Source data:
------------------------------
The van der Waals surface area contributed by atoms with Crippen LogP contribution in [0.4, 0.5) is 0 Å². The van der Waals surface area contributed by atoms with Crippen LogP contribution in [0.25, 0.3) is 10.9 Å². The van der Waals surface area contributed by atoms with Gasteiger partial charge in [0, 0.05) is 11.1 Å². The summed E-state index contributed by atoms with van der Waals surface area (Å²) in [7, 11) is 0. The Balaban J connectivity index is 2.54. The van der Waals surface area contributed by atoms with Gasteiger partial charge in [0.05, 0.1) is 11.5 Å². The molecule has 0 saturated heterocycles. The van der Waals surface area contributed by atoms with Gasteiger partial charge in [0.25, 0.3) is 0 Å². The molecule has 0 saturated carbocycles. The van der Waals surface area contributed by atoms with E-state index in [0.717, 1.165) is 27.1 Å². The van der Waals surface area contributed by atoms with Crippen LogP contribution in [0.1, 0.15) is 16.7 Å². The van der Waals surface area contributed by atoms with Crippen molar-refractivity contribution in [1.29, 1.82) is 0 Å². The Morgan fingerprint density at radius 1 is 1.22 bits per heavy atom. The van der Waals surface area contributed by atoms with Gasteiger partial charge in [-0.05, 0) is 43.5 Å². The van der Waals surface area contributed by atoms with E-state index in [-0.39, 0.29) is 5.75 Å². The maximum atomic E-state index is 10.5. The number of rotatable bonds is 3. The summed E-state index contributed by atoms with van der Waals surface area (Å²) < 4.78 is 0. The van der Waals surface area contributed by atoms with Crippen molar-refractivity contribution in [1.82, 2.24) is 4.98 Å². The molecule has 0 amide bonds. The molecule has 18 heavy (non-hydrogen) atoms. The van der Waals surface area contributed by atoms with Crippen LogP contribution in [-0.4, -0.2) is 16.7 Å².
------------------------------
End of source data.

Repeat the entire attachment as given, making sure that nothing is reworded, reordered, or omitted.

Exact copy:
The van der Waals surface area contributed by atoms with Crippen LogP contribution in [0.4, 0.5) is 0 Å². The van der Waals surface area contributed by atoms with Crippen LogP contribution in [0.25, 0.3) is 10.9 Å². The van der Waals surface area contributed by atoms with Gasteiger partial charge in [0, 0.05) is 11.1 Å². The summed E-state index contributed by atoms with van der Waals surface area (Å²) in [7, 11) is 0. The Balaban J connectivity index is 2.54. The van der Waals surface area contributed by atoms with Gasteiger partial charge in [0.05, 0.1) is 11.5 Å². The molecule has 0 saturated heterocycles. The van der Waals surface area contributed by atoms with Gasteiger partial charge in [0.25, 0.3) is 0 Å². The molecule has 0 saturated carbocycles. The van der Waals surface area contributed by atoms with E-state index in [0.717, 1.165) is 27.1 Å². The van der Waals surface area contributed by atoms with Crippen LogP contribution in [0.1, 0.15) is 16.7 Å². The van der Waals surface area contributed by atoms with Crippen molar-refractivity contribution in [1.29, 1.82) is 0 Å². The Morgan fingerprint density at radius 1 is 1.22 bits per heavy atom. The van der Waals surface area contributed by atoms with Gasteiger partial charge in [-0.05, 0) is 43.5 Å². The van der Waals surface area contributed by atoms with E-state index in [-0.39, 0.29) is 5.75 Å². The maximum atomic E-state index is 10.5. The number of rotatable bonds is 3. The summed E-state index contributed by atoms with van der Waals surface area (Å²) < 4.78 is 0. The van der Waals surface area contributed by atoms with Crippen molar-refractivity contribution in [1.82, 2.24) is 4.98 Å². The molecule has 0 amide bonds. The molecule has 18 heavy (non-hydrogen) atoms. The van der Waals surface area contributed by atoms with Crippen LogP contribution in [-0.4, -0.2) is 16.7 Å².